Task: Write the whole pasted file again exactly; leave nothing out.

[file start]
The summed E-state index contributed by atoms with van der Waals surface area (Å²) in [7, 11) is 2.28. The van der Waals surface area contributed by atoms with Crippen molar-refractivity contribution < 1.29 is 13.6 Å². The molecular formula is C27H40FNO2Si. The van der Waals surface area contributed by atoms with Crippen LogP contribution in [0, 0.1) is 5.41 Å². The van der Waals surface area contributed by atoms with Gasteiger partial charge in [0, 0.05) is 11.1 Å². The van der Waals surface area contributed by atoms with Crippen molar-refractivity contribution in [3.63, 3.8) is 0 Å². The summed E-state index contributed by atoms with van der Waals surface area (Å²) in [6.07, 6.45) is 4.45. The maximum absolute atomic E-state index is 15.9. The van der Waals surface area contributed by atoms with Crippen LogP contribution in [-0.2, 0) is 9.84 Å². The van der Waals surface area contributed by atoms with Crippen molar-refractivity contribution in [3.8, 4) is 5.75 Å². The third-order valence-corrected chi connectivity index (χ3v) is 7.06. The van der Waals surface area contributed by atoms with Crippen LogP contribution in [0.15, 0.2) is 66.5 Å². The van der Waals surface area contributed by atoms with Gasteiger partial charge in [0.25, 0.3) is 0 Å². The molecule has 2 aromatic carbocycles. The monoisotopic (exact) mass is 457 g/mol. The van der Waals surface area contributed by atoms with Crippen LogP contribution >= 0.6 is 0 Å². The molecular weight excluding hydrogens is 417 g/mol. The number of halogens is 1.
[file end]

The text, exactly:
The summed E-state index contributed by atoms with van der Waals surface area (Å²) in [7, 11) is 2.28. The van der Waals surface area contributed by atoms with Crippen molar-refractivity contribution < 1.29 is 13.6 Å². The molecular formula is C27H40FNO2Si. The van der Waals surface area contributed by atoms with Crippen LogP contribution in [0, 0.1) is 5.41 Å². The van der Waals surface area contributed by atoms with Gasteiger partial charge in [0, 0.05) is 11.1 Å². The van der Waals surface area contributed by atoms with Crippen molar-refractivity contribution in [3.63, 3.8) is 0 Å². The summed E-state index contributed by atoms with van der Waals surface area (Å²) in [6.07, 6.45) is 4.45. The maximum absolute atomic E-state index is 15.9. The van der Waals surface area contributed by atoms with Crippen LogP contribution in [-0.2, 0) is 9.84 Å². The van der Waals surface area contributed by atoms with Crippen molar-refractivity contribution in [3.8, 4) is 5.75 Å². The third-order valence-corrected chi connectivity index (χ3v) is 7.06. The van der Waals surface area contributed by atoms with Crippen LogP contribution in [0.15, 0.2) is 66.5 Å². The van der Waals surface area contributed by atoms with Gasteiger partial charge in [0.25, 0.3) is 0 Å². The molecule has 2 aromatic carbocycles. The monoisotopic (exact) mass is 457 g/mol. The van der Waals surface area contributed by atoms with Crippen LogP contribution >= 0.6 is 0 Å². The molecular weight excluding hydrogens is 417 g/mol. The number of halogens is 1.